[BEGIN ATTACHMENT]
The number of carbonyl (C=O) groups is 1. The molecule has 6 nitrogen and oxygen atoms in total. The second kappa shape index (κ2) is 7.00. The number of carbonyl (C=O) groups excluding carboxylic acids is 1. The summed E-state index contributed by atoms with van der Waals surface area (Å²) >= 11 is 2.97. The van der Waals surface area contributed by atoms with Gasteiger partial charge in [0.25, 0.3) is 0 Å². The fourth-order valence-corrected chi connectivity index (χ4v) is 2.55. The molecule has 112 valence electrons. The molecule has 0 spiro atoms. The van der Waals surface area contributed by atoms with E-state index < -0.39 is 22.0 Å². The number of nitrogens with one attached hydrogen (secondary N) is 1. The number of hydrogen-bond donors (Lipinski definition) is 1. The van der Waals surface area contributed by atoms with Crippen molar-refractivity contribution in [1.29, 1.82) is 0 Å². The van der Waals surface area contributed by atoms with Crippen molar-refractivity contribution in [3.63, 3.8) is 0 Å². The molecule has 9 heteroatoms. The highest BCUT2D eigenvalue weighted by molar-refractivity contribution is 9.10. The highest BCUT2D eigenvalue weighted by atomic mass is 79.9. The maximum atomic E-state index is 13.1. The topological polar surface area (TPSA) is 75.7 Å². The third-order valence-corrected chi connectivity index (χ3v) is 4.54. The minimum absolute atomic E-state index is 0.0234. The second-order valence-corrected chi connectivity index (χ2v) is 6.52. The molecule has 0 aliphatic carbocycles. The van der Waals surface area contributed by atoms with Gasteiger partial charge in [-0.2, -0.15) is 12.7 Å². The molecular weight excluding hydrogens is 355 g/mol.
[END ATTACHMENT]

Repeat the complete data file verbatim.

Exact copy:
The number of carbonyl (C=O) groups is 1. The molecule has 6 nitrogen and oxygen atoms in total. The second kappa shape index (κ2) is 7.00. The number of carbonyl (C=O) groups excluding carboxylic acids is 1. The summed E-state index contributed by atoms with van der Waals surface area (Å²) >= 11 is 2.97. The van der Waals surface area contributed by atoms with Gasteiger partial charge in [0.25, 0.3) is 0 Å². The fourth-order valence-corrected chi connectivity index (χ4v) is 2.55. The molecule has 112 valence electrons. The molecule has 0 spiro atoms. The van der Waals surface area contributed by atoms with E-state index < -0.39 is 22.0 Å². The number of nitrogens with one attached hydrogen (secondary N) is 1. The number of hydrogen-bond donors (Lipinski definition) is 1. The van der Waals surface area contributed by atoms with Crippen molar-refractivity contribution in [1.29, 1.82) is 0 Å². The van der Waals surface area contributed by atoms with Crippen molar-refractivity contribution in [3.63, 3.8) is 0 Å². The molecule has 9 heteroatoms. The highest BCUT2D eigenvalue weighted by molar-refractivity contribution is 9.10. The highest BCUT2D eigenvalue weighted by atomic mass is 79.9. The maximum atomic E-state index is 13.1. The topological polar surface area (TPSA) is 75.7 Å². The third-order valence-corrected chi connectivity index (χ3v) is 4.54. The minimum absolute atomic E-state index is 0.0234. The second-order valence-corrected chi connectivity index (χ2v) is 6.52. The molecule has 0 aliphatic carbocycles. The van der Waals surface area contributed by atoms with Gasteiger partial charge in [-0.2, -0.15) is 12.7 Å². The molecular weight excluding hydrogens is 355 g/mol.